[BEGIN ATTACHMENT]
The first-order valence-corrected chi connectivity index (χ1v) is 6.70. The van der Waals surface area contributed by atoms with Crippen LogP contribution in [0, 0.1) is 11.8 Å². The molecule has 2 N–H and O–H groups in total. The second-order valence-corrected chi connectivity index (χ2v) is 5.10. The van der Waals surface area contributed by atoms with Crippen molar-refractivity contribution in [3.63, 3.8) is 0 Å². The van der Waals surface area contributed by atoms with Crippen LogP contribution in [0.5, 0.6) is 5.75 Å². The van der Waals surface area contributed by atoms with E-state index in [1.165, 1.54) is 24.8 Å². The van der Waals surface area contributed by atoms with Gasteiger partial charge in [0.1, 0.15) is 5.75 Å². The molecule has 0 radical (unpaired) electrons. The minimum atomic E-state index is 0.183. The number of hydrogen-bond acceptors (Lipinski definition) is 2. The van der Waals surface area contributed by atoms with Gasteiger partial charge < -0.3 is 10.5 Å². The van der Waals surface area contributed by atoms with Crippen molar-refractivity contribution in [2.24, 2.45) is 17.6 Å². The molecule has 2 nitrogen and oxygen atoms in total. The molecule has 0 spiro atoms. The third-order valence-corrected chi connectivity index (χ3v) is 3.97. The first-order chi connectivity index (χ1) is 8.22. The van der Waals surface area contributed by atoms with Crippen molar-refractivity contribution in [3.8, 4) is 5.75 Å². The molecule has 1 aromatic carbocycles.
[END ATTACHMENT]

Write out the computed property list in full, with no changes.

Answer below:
The first-order valence-corrected chi connectivity index (χ1v) is 6.70. The van der Waals surface area contributed by atoms with Crippen LogP contribution in [0, 0.1) is 11.8 Å². The molecule has 2 N–H and O–H groups in total. The second-order valence-corrected chi connectivity index (χ2v) is 5.10. The van der Waals surface area contributed by atoms with Crippen molar-refractivity contribution in [3.63, 3.8) is 0 Å². The van der Waals surface area contributed by atoms with Crippen LogP contribution in [0.5, 0.6) is 5.75 Å². The van der Waals surface area contributed by atoms with E-state index in [1.165, 1.54) is 24.8 Å². The van der Waals surface area contributed by atoms with Gasteiger partial charge in [0.1, 0.15) is 5.75 Å². The molecule has 0 radical (unpaired) electrons. The minimum atomic E-state index is 0.183. The number of hydrogen-bond acceptors (Lipinski definition) is 2. The van der Waals surface area contributed by atoms with Gasteiger partial charge < -0.3 is 10.5 Å². The van der Waals surface area contributed by atoms with Crippen molar-refractivity contribution in [2.24, 2.45) is 17.6 Å². The molecule has 2 nitrogen and oxygen atoms in total. The molecule has 0 spiro atoms. The third-order valence-corrected chi connectivity index (χ3v) is 3.97. The first-order chi connectivity index (χ1) is 8.22. The van der Waals surface area contributed by atoms with Crippen molar-refractivity contribution in [3.8, 4) is 5.75 Å². The molecule has 1 aromatic carbocycles.